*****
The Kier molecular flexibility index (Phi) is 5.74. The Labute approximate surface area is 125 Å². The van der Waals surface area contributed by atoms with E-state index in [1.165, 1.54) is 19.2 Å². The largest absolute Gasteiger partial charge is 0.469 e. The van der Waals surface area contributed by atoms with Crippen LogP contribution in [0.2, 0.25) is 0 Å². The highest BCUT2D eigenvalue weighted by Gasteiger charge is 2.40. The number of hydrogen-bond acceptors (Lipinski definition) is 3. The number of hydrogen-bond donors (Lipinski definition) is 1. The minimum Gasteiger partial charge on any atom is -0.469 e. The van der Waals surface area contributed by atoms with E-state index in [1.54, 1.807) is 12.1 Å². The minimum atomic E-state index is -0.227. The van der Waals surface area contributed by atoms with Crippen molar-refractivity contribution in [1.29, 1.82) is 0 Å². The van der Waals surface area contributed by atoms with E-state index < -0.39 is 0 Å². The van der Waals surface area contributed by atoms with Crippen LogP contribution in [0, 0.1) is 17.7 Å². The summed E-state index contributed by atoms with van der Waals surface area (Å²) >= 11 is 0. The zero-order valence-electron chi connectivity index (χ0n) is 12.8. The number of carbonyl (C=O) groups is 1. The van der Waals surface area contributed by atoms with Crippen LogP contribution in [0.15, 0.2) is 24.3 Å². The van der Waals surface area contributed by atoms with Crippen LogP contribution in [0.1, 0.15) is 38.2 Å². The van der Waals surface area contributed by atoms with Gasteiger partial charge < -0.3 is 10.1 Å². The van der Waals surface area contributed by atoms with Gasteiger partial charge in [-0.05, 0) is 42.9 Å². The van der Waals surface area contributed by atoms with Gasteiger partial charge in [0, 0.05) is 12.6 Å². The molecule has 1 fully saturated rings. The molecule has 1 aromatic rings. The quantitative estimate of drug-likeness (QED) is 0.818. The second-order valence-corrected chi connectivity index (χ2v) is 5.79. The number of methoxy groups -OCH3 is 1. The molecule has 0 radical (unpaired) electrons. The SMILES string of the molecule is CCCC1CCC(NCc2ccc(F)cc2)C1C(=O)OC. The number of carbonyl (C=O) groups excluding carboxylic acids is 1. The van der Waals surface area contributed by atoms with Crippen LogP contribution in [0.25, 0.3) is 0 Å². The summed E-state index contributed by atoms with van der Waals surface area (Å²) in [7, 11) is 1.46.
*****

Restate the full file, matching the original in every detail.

The Kier molecular flexibility index (Phi) is 5.74. The Labute approximate surface area is 125 Å². The van der Waals surface area contributed by atoms with E-state index in [1.165, 1.54) is 19.2 Å². The largest absolute Gasteiger partial charge is 0.469 e. The van der Waals surface area contributed by atoms with Crippen LogP contribution in [0.2, 0.25) is 0 Å². The highest BCUT2D eigenvalue weighted by Gasteiger charge is 2.40. The number of hydrogen-bond acceptors (Lipinski definition) is 3. The number of hydrogen-bond donors (Lipinski definition) is 1. The minimum Gasteiger partial charge on any atom is -0.469 e. The van der Waals surface area contributed by atoms with E-state index in [1.54, 1.807) is 12.1 Å². The minimum atomic E-state index is -0.227. The van der Waals surface area contributed by atoms with Crippen molar-refractivity contribution in [1.29, 1.82) is 0 Å². The van der Waals surface area contributed by atoms with E-state index < -0.39 is 0 Å². The van der Waals surface area contributed by atoms with Crippen LogP contribution in [0, 0.1) is 17.7 Å². The summed E-state index contributed by atoms with van der Waals surface area (Å²) >= 11 is 0. The zero-order valence-electron chi connectivity index (χ0n) is 12.8. The number of carbonyl (C=O) groups is 1. The van der Waals surface area contributed by atoms with Crippen LogP contribution in [0.15, 0.2) is 24.3 Å². The van der Waals surface area contributed by atoms with Crippen LogP contribution in [0.1, 0.15) is 38.2 Å². The van der Waals surface area contributed by atoms with Gasteiger partial charge < -0.3 is 10.1 Å². The van der Waals surface area contributed by atoms with Gasteiger partial charge in [-0.05, 0) is 42.9 Å². The van der Waals surface area contributed by atoms with Gasteiger partial charge in [0, 0.05) is 12.6 Å². The molecule has 1 fully saturated rings. The molecule has 1 aromatic rings. The quantitative estimate of drug-likeness (QED) is 0.818. The second-order valence-corrected chi connectivity index (χ2v) is 5.79. The number of methoxy groups -OCH3 is 1. The molecule has 0 radical (unpaired) electrons. The SMILES string of the molecule is CCCC1CCC(NCc2ccc(F)cc2)C1C(=O)OC. The number of carbonyl (C=O) groups excluding carboxylic acids is 1. The van der Waals surface area contributed by atoms with Crippen LogP contribution in [0.25, 0.3) is 0 Å². The summed E-state index contributed by atoms with van der Waals surface area (Å²) in [7, 11) is 1.46.